Yesterday, the deans gathered for the biannual readmission meeting that decides which students currently on leave will be able to re-enroll for the spring semester.

Students must apply for readmission following a medical leave or suspension for either academic or social violations.

Senior Associate Dean of Student Affairs Margaret Hazlett heads the readmission committee, which includes representatives from Residential Life, the Baldwin Center for Learning and Teaching, counseling and health, along with the student deans.

"Our charge is to hear statements from students who have taken a leave from the College," said Hazlett.

This year, 29 students applied for readmission to the College, an increase from recent years, but not an unusual amount.

"This year it's more than in past years, but I would say the past years have been more of the anomaly," said Hazlett. "I'd say that in the last 2 to 3 years it's been a smaller number, but before that it was in the 20 to 25 range."

The readmission committee considers a number of factors in their decisions, such as whether the student has fulfilled the conditions of their leave from the College, if representatives from Health and Counseling services believe they are ready to return, and if they have fulfilled any relevant financial aid requirements.

"Usually [the application] always involves a letter from the student requesting readmission, saying why they took the leave to begin with, what have they done during their time away, why do they now feel they are ready to return to Bowdoin, and how can the College help them during their transition back," said Hazlett.

The granting of medical leaves stipulates that students undergo some form of treatment during their time away from the College.The readmission committee considers whether the student has completed their treatment such that they are prepared to re-enter the College environment.

"If it's a medical leave, we ask for medical support," to assist the student during their time away, said Hazlett. When a student reapplies, the committee considers the opinion of the student's health provider and ask for a statement "confirming that they feel the student is ready to return."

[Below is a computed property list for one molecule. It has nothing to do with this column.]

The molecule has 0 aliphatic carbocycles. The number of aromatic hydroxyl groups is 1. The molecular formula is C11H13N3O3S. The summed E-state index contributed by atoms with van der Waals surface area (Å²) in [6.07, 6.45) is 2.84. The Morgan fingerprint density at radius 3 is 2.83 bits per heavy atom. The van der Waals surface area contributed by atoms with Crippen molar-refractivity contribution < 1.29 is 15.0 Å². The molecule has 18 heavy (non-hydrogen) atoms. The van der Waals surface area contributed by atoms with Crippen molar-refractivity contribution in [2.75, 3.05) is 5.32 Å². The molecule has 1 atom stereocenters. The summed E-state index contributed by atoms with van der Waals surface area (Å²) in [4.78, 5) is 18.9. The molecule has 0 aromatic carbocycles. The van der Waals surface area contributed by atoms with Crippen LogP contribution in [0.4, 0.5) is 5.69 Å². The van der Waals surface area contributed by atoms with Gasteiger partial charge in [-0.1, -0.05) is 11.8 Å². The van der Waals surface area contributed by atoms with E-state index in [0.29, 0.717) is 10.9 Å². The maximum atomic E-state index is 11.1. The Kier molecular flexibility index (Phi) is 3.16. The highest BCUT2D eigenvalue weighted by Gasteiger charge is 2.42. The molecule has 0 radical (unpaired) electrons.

If a student is suspended for academic deficiency, the conditions governing their readmission may stipulate that they successfully complete courses off-campus before re-enrolling.

"We'll want transcripts showing that they were successful in their courses while they were away," said Hazlett. "We also tend to ask for one to two letters of reference from an employer or professor for students who have been suspended for academic deficiency."

Furthermore, such students return to campus on academic probation. Similarly, those suspended for social code violations may also return to the College on social probation, depending on the nature of their offense.

Hazlett stressed that there are a number of reasons why students may not be immediately granted readmission to the College.

"If a student hasn't met their financial aid requirement and gotten their paperwork in, we can't readmit them, or if they haven't done their coursework," said Hazlett. "If, on the medical front, there's some disagreement, [then] I'd say there's probably more discussion [of] the medical leave. We just want to make sure that they're healthy enough to be back here."

Most important to the readmission committee is that the student demonstrates that he or she is ready to return to the College.

"We don't want students to come back too soon, because our experience has been that if students rush it, they tend not to be successful—they have a relapse," said Hazlett.

This year's readmission meeting comes as the final step in determining how many students will be on campus next semester.

With housing already close to capacity, the Office of Residential Life will work with readmitted students to try and find them a bed on campus.

"We wouldn't prevent a student from being readmitted because we don't have a bed for them," said Hazlett. "What we do [is] we let them know that we can't guarantee a bed. We work with them, we try to find housing assignments but if they definitely want a single, that's a long shot."

Hazlett defended medical leaves as breaks that allow students to take time off so they can return successfully to the College.

"I think there's a perception that if you take a medical leave, you're never coming back to this place," she said. "[Medical] leaves—people come back from them. Usually a typical leave for a [medical] leave is a year. Students not only come back, but they come back and they are extremely successful because they have taken the time—taking the time is good."